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DNA methylation analysis of chromosome 21 gene promoters at single base pair and single allele resolution

Zhang, Yingying, Rohde, Christian, Tierling, Sascha, Jurkowski, Tomasz P, Bock, Christoph, Santacruz, Diana, Ragozin, Sergey, Reinhardt, Richard, Groth, Marco, Walter, Jörn and Jeltsch, Albert 2009. DNA methylation analysis of chromosome 21 gene promoters at single base pair and single allele resolution. PLoS Genetics 5 (3) , e1000438. 10.1371/journal.pgen.1000438

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Abstract

Differential DNA methylation is an essential epigenetic signal for gene regulation, development, and disease processes. We mapped DNA methylation patterns of 190 gene promoter regions on chromosome 21 using bisulfite conversion and subclone sequencing in five human cell types. A total of 28,626 subclones were sequenced at high accuracy using (long-read) Sanger sequencing resulting in the measurement of the DNA methylation state of 580427 CpG sites. Our results show that average DNA methylation levels are distributed bimodally with enrichment of highly methylated and unmethylated sequences, both for amplicons and individual subclones, which represent single alleles from individual cells. Within CpG-rich sequences, DNA methylation was found to be anti-correlated with CpG dinucleotide density and GC content, and methylated CpGs are more likely to be flanked by AT-rich sequences. We observed over-representation of CpG sites in distances of 9, 18, and 27 bps in highly methylated amplicons. However, DNA sequence alone is not sufficient to predict an amplicon's DNA methylation status, since 43% of all amplicons are differentially methylated between the cell types studied here. DNA methylation in promoter regions is strongly correlated with the absence of gene expression and low levels of activating epigenetic marks like H3K4 methylation and H3K9 and K14 acetylation. Utilizing the single base pair and single allele resolution of our data, we found that i) amplicons from different parts of a CpG island frequently differ in their DNA methylation level, ii) methylation levels of individual cells in one tissue are very similar, and iii) methylation patterns follow a relaxed site-specific distribution. Furthermore, iv) we identified three cases of allele-specific DNA methylation on chromosome 21. Our data shed new light on the nature of methylation patterns in human cells, the sequence dependence of DNA methylation, and its function as epigenetic signal in gene regulation. Further, we illustrate genotype–epigenotype interactions by showing novel examples of allele-specific methylation.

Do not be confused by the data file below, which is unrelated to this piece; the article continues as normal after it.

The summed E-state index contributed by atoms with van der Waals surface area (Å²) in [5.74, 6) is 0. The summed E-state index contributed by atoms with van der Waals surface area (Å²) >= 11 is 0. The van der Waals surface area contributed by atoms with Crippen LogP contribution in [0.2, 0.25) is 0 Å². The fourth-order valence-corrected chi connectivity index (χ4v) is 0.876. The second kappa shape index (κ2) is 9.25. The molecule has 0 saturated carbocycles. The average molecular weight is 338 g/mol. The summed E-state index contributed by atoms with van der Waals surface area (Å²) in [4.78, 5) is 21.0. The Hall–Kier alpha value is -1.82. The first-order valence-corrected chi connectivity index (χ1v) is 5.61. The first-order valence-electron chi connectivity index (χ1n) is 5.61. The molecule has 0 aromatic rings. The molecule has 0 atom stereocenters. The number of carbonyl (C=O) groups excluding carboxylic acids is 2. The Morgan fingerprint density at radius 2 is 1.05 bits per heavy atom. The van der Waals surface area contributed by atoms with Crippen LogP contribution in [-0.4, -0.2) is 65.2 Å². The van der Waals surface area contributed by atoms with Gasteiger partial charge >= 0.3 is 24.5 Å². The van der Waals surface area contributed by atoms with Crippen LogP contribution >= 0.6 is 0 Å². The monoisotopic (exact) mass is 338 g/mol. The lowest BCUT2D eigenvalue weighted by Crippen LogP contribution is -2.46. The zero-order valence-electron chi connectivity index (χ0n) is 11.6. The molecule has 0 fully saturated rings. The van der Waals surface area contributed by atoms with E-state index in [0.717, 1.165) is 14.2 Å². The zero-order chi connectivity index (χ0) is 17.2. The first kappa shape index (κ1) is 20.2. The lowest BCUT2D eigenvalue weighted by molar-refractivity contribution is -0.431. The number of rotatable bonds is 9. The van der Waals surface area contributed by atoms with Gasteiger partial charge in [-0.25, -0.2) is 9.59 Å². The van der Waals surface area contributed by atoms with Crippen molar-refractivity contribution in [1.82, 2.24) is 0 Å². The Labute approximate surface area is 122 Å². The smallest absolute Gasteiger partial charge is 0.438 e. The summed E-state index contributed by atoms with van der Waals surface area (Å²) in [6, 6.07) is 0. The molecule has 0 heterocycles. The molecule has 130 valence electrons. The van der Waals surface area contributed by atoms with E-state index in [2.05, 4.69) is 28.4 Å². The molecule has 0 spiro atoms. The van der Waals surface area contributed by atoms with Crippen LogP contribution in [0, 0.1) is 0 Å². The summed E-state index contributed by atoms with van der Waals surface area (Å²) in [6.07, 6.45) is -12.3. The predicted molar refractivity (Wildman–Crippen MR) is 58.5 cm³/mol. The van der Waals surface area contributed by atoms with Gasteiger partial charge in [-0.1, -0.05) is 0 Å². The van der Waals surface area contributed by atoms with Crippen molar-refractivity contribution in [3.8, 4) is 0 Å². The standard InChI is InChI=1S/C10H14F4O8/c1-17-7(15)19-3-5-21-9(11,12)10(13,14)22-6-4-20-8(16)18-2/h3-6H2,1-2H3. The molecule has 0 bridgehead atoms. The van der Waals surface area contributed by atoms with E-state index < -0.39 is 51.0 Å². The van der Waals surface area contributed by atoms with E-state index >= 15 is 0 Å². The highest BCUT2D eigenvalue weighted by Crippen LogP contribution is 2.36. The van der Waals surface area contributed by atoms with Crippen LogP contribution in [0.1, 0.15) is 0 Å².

Item Type: Article
Date Type: Publication
Status: Published
Schools: Biosciences
Publisher: Public Library of Science
ISSN: 1553-7390
Date of First Compliant Deposit: 30 January 2019
Last Modified: 30 Jan 2019 10:46
URI: http://orca.cf.ac.uk/id/eprint/119015

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